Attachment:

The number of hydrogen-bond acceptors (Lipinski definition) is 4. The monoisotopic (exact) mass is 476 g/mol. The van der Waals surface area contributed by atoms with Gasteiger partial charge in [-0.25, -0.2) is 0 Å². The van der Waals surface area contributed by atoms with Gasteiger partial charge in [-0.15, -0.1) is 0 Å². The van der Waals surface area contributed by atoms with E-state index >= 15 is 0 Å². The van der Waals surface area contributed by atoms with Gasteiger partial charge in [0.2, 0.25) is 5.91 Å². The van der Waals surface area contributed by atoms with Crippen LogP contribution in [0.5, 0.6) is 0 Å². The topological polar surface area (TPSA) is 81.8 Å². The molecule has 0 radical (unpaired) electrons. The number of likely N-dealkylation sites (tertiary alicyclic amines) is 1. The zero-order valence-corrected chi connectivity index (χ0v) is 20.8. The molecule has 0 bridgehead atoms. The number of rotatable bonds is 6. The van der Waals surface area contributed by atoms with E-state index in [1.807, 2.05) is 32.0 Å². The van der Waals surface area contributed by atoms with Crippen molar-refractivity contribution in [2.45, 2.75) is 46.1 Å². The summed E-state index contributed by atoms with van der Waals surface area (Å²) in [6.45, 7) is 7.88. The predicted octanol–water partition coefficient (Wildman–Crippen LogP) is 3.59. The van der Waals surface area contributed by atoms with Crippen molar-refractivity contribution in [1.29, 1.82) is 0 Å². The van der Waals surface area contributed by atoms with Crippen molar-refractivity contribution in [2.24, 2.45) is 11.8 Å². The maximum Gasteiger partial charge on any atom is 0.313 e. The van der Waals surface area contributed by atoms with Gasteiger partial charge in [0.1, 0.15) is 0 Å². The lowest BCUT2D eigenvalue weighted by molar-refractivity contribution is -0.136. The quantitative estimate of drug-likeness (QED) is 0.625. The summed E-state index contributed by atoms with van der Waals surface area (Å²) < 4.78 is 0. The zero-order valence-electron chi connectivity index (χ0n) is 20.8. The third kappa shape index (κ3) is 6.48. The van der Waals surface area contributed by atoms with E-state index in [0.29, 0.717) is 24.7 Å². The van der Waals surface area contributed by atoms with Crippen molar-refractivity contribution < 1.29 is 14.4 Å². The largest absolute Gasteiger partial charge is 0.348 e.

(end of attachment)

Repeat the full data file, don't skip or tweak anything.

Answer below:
The number of hydrogen-bond acceptors (Lipinski definition) is 4. The monoisotopic (exact) mass is 476 g/mol. The van der Waals surface area contributed by atoms with Gasteiger partial charge in [-0.25, -0.2) is 0 Å². The van der Waals surface area contributed by atoms with Gasteiger partial charge in [-0.15, -0.1) is 0 Å². The van der Waals surface area contributed by atoms with E-state index >= 15 is 0 Å². The van der Waals surface area contributed by atoms with Gasteiger partial charge in [0.2, 0.25) is 5.91 Å². The van der Waals surface area contributed by atoms with Crippen LogP contribution in [0.5, 0.6) is 0 Å². The topological polar surface area (TPSA) is 81.8 Å². The molecule has 0 radical (unpaired) electrons. The number of likely N-dealkylation sites (tertiary alicyclic amines) is 1. The zero-order valence-corrected chi connectivity index (χ0v) is 20.8. The molecule has 0 bridgehead atoms. The number of rotatable bonds is 6. The van der Waals surface area contributed by atoms with E-state index in [1.807, 2.05) is 32.0 Å². The van der Waals surface area contributed by atoms with Crippen molar-refractivity contribution in [2.45, 2.75) is 46.1 Å². The summed E-state index contributed by atoms with van der Waals surface area (Å²) in [6.45, 7) is 7.88. The predicted octanol–water partition coefficient (Wildman–Crippen LogP) is 3.59. The van der Waals surface area contributed by atoms with Crippen molar-refractivity contribution in [1.29, 1.82) is 0 Å². The van der Waals surface area contributed by atoms with Crippen molar-refractivity contribution in [2.24, 2.45) is 11.8 Å². The maximum Gasteiger partial charge on any atom is 0.313 e. The van der Waals surface area contributed by atoms with Gasteiger partial charge in [0.1, 0.15) is 0 Å². The lowest BCUT2D eigenvalue weighted by molar-refractivity contribution is -0.136. The quantitative estimate of drug-likeness (QED) is 0.625. The summed E-state index contributed by atoms with van der Waals surface area (Å²) < 4.78 is 0. The zero-order valence-electron chi connectivity index (χ0n) is 20.8. The third kappa shape index (κ3) is 6.48. The van der Waals surface area contributed by atoms with E-state index in [0.29, 0.717) is 24.7 Å². The van der Waals surface area contributed by atoms with Crippen molar-refractivity contribution < 1.29 is 14.4 Å². The largest absolute Gasteiger partial charge is 0.348 e.